May 1, 2012
When Everything’s At Your Doorstep
Project location: 6300 No. 3 Rd., Richmond
Project size: 348 studios and one- and two-bedroom homes (many with a “flex” space) in two 16-storey buildings
Residence size: 503 — 1,080 sq. ft
Price: $286,900 — $549,900
Developer: Fairborne Homes and Wall Financial
Architect: IBI Group
Interior design: BYU Interiors
Sales centre: 140 — 8171 Ackroyd Rd., Richmond
Hours: 11 a.m. — 6 p.m., Sat — Thurs, or by appointment
Occupancy: Spring 2015
Grand opening: today, 10 a.m. — 6 p.m.
BY BARBARA GUNN
A splashy launch is scheduled today for the release of the 348 condos in the Mandarin Residences in Richmond, and odds are they’ll be enthusiastically — and quickly — embraced by people who are looking for more than just a home. Many, no doubt, will also be drawn to the fact that the two 16-storey glass and concrete towers will be but steps from the Canada Line’s Brighouse Station, and directly opposite Richmond Centre mall. In other words, notes marketer Bob Rennie, residents will be “an elevator ride away from life.”
Rennie Marketing Systems has been tasked with selling the one- and two-bedroom condominiums, and the team is preparing for a busy opening — to put it mildly — given that more than 4,200 people have registered interest in the project, and given that the first 500 to show up will receive a $25 gift certificate to Richmond Centre.
The picture, of course, is reminiscent of another Canada Line-linked project Rennie has been associated with over the past few months: the PCI Group’s Marine Gateway. Some 11,000 people had expressed early interest in that project, which will rise adjacent to the Marine Drive station in south Vancouver. Within four hours of opening on March 17, all 415 homes were sold.
“The big thing is that you see people in Richmond going to work in the morning, and having their husband, wife, spouse or partner drive them to the Brighouse Station, the first stop on the Canada Line, so that they’ll get a seat into work …
“So similar to what happened on March 17 at Marine Gateway, where we pointed out that in the ’70s and ’80s, it was ‘location, location, location’ — and it always will be — and in the ’90s and through 2000, it was ‘timing, timing, timing;’ it is now ‘transportation, transportation, transportation.’”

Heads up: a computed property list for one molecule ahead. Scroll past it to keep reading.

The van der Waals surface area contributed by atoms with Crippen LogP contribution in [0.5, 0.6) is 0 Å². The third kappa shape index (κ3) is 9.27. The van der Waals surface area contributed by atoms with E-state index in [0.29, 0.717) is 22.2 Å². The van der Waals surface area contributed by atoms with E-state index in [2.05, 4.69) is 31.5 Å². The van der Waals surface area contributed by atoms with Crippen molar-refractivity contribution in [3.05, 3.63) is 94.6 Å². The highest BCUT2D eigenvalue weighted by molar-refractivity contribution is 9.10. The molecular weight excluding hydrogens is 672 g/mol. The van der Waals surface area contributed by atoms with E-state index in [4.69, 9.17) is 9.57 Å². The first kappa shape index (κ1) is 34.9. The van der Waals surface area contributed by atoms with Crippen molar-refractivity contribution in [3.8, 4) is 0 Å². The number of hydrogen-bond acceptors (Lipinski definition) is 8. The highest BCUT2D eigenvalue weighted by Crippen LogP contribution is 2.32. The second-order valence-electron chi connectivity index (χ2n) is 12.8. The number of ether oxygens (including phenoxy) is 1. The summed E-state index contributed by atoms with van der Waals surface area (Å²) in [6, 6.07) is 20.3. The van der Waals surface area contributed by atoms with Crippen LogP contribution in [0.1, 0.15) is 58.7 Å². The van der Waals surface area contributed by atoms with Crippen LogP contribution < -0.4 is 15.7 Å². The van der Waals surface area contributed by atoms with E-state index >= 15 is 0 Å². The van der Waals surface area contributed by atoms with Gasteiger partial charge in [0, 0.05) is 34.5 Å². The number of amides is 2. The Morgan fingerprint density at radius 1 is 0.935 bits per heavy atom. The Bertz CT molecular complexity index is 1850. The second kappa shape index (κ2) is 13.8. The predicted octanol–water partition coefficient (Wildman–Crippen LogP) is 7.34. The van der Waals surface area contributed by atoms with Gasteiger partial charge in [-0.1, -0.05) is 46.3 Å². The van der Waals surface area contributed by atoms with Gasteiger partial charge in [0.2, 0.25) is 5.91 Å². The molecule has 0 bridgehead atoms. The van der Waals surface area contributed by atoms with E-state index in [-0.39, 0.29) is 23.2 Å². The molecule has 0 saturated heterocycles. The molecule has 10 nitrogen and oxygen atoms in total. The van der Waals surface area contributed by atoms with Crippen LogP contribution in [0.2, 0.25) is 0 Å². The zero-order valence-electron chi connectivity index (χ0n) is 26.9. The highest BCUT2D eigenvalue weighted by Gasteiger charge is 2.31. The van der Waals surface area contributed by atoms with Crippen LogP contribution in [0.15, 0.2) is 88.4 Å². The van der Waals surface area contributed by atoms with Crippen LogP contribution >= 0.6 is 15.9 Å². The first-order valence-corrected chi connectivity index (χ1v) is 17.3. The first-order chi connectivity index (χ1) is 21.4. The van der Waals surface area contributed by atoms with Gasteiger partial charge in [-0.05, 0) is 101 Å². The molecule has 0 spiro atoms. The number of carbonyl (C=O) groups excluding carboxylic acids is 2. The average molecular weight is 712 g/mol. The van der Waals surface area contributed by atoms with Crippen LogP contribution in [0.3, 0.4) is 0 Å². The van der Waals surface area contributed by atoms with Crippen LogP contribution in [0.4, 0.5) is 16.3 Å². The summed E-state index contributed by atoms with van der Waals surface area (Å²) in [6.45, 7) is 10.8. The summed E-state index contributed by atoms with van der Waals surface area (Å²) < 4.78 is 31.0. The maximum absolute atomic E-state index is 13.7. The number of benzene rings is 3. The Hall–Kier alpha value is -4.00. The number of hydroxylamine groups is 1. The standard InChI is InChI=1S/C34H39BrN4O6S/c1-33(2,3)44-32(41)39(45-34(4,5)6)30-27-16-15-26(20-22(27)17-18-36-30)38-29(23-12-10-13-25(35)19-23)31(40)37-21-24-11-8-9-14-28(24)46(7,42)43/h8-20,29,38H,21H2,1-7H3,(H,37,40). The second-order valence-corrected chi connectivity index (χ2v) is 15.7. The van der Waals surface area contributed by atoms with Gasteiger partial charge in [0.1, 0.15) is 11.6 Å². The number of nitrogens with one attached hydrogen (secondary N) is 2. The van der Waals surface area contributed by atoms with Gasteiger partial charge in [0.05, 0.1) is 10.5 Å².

The Mandarin Residences, a joint undertaking between Fairborne Homes and Wall Financial, is being introduced to prospective buyers courtesy of a well-appointed presentation centre east of No. 3 Road on Ackroyd. In recent weeks, reports Rennie, the centre — and its two smartly outfitted show homes — have seen as many as 100 people a day.
Those show suites, designed to replicate one- and two-bedroom units in the Mandarin, showcase multiple top-end touches; among them, built-in gas ranges, quartz countertops, recessed under-cabinet lighting and engineered hardwood floors, not to mention the imagined view possibilities beyond the units’ windows.
A scale model of the project further showcases the bigger picture, one that includes a rooftop terrace, shared garden plots, a fitness centre and an amenity room with a lounge, kitchen and fireplace. What the sales centre cannot fully speak to, however, is the neighbourhood in which the Mandarin Residences will rise. The towers will be surrounded by restaurants, near Minoru Park and the Richmond Olympic Oval, and within blocks of several major shopping centres. A train ride to Vancouver International Airport will be but 13 minutes, a trip to the Vancouver waterfront, 25.
Together, notes Rennie, that neighbourhood picture is making for a somewhat diverse group of interested buyers, among them young first-time buyers, investors, younger couples and baby boomers. As Rennie sees it, many younger buyers tend to be drawn to projects like the Mandarin Residences because of the transit connection — given that they sometimes choose to be car-less.
“Our younger buyer doesn’t value the car the way a baby boomer does,” he observes. “Their life survives, and their communication is by iPhone and iPad and BlackBerry and Facebook, whereas the baby boomer relied on a car to communicate and to find out what was going on.” With baby boomers, Rennie is also seeing an increasingly common residential shift — and in this case, one that for some people, speaks to homes both north and south of the Canada-U.S. border. “I believe we could do an entire talk on saving Arizona,” he says. “We have so many residents of Greater Vancouver buying in Arizona and Palm Springs, in hot climates …
“It always used to be, especially for the baby boomer, that the most valuable asset was the principal residence. I think that with the aging baby boomer, the most valuable asset is becoming their second home — where they want to be — and their principal home is where they have to be. And when the aging baby boomer is splitting it out, they can’t have two $1-million places. So it’s [a case of] where can they get the most lifestyle? If you’re a Richmond resident, this is your community.”
Different buyers will have different reasons for being drawn to The Mandarin Residences, but when all is said and done, notes Rennie, there are a couple of factors in real estate that will always be the most weighty. In this case, he says: The fact that 150 of the 348 homes are priced below $399,900.
“You can put in the ‘life at your doorstep’ [factor],” he says. “You can put in the transportation. But you always have to go back to the fundamentals. “It’s going to be about correct sizing, and layout and price. It will always be price, price, price … And we’ve sized this right, and we’ve priced it right.”